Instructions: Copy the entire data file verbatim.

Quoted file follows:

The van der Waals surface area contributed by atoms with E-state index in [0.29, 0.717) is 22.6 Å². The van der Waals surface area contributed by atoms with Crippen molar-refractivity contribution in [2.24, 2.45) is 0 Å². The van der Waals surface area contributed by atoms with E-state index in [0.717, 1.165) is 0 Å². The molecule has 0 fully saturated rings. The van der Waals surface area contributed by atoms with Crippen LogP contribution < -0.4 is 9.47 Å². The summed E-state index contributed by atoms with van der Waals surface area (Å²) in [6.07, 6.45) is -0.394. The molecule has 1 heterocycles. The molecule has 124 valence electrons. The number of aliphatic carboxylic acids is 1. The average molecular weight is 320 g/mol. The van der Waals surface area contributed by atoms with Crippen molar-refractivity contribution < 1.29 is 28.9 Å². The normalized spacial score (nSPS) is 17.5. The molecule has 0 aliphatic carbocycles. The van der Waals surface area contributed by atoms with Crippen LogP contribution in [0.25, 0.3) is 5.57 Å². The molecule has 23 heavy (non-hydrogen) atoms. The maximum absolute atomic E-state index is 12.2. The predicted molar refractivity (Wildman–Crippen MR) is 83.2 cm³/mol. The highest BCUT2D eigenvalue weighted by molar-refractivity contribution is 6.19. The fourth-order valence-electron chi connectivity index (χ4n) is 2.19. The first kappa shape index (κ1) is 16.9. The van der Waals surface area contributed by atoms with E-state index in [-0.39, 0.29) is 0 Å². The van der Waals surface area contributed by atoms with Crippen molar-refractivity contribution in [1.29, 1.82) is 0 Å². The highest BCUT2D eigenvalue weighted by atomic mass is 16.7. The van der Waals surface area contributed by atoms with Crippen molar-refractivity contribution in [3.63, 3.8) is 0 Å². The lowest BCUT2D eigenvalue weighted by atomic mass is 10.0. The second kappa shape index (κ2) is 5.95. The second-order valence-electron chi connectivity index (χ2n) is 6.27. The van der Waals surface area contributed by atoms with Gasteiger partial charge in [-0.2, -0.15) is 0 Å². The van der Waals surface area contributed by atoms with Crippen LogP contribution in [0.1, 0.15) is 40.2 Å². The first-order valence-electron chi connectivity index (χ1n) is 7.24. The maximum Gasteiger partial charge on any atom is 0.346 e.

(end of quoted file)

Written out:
The van der Waals surface area contributed by atoms with E-state index in [0.29, 0.717) is 22.6 Å². The van der Waals surface area contributed by atoms with Crippen molar-refractivity contribution in [2.24, 2.45) is 0 Å². The van der Waals surface area contributed by atoms with E-state index in [0.717, 1.165) is 0 Å². The molecule has 0 fully saturated rings. The van der Waals surface area contributed by atoms with Crippen LogP contribution < -0.4 is 9.47 Å². The summed E-state index contributed by atoms with van der Waals surface area (Å²) in [6.07, 6.45) is -0.394. The molecule has 1 heterocycles. The molecule has 124 valence electrons. The number of aliphatic carboxylic acids is 1. The average molecular weight is 320 g/mol. The van der Waals surface area contributed by atoms with Crippen molar-refractivity contribution < 1.29 is 28.9 Å². The normalized spacial score (nSPS) is 17.5. The molecule has 0 aliphatic carbocycles. The van der Waals surface area contributed by atoms with Crippen LogP contribution in [0.25, 0.3) is 5.57 Å². The molecule has 23 heavy (non-hydrogen) atoms. The maximum absolute atomic E-state index is 12.2. The predicted molar refractivity (Wildman–Crippen MR) is 83.2 cm³/mol. The highest BCUT2D eigenvalue weighted by molar-refractivity contribution is 6.19. The fourth-order valence-electron chi connectivity index (χ4n) is 2.19. The first kappa shape index (κ1) is 16.9. The van der Waals surface area contributed by atoms with E-state index in [-0.39, 0.29) is 0 Å². The van der Waals surface area contributed by atoms with Crippen molar-refractivity contribution in [1.29, 1.82) is 0 Å². The highest BCUT2D eigenvalue weighted by atomic mass is 16.7. The van der Waals surface area contributed by atoms with Crippen molar-refractivity contribution in [3.63, 3.8) is 0 Å². The lowest BCUT2D eigenvalue weighted by atomic mass is 10.0. The second kappa shape index (κ2) is 5.95. The second-order valence-electron chi connectivity index (χ2n) is 6.27. The van der Waals surface area contributed by atoms with Gasteiger partial charge in [-0.2, -0.15) is 0 Å². The van der Waals surface area contributed by atoms with Crippen LogP contribution in [0.1, 0.15) is 40.2 Å². The first-order valence-electron chi connectivity index (χ1n) is 7.24. The maximum Gasteiger partial charge on any atom is 0.346 e.